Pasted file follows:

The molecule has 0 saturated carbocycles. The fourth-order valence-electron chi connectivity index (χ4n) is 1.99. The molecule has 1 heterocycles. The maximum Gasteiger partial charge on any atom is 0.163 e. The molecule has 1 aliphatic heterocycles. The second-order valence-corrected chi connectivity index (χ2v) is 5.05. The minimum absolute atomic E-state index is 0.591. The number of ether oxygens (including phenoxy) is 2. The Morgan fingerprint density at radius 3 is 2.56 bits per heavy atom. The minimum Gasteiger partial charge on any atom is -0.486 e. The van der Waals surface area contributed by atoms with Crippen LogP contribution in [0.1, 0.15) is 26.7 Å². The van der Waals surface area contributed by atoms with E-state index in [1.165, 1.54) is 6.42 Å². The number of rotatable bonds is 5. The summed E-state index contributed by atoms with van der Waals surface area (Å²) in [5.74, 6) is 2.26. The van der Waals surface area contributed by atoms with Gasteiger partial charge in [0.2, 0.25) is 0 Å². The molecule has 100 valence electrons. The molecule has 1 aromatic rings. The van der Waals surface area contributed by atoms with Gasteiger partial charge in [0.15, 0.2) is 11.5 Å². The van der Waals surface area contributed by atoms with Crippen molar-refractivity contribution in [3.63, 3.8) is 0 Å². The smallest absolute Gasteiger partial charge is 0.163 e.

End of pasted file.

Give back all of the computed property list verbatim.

The molecule has 0 saturated carbocycles. The fourth-order valence-electron chi connectivity index (χ4n) is 1.99. The molecule has 1 heterocycles. The maximum Gasteiger partial charge on any atom is 0.163 e. The molecule has 1 aliphatic heterocycles. The second-order valence-corrected chi connectivity index (χ2v) is 5.05. The minimum absolute atomic E-state index is 0.591. The number of ether oxygens (including phenoxy) is 2. The Morgan fingerprint density at radius 3 is 2.56 bits per heavy atom. The minimum Gasteiger partial charge on any atom is -0.486 e. The van der Waals surface area contributed by atoms with Crippen LogP contribution in [0.1, 0.15) is 26.7 Å². The van der Waals surface area contributed by atoms with E-state index in [1.165, 1.54) is 6.42 Å². The number of rotatable bonds is 5. The summed E-state index contributed by atoms with van der Waals surface area (Å²) in [5.74, 6) is 2.26. The van der Waals surface area contributed by atoms with Gasteiger partial charge in [0.2, 0.25) is 0 Å². The molecule has 100 valence electrons. The molecule has 1 aromatic rings. The van der Waals surface area contributed by atoms with Gasteiger partial charge in [0.15, 0.2) is 11.5 Å². The van der Waals surface area contributed by atoms with Crippen molar-refractivity contribution in [3.63, 3.8) is 0 Å². The smallest absolute Gasteiger partial charge is 0.163 e.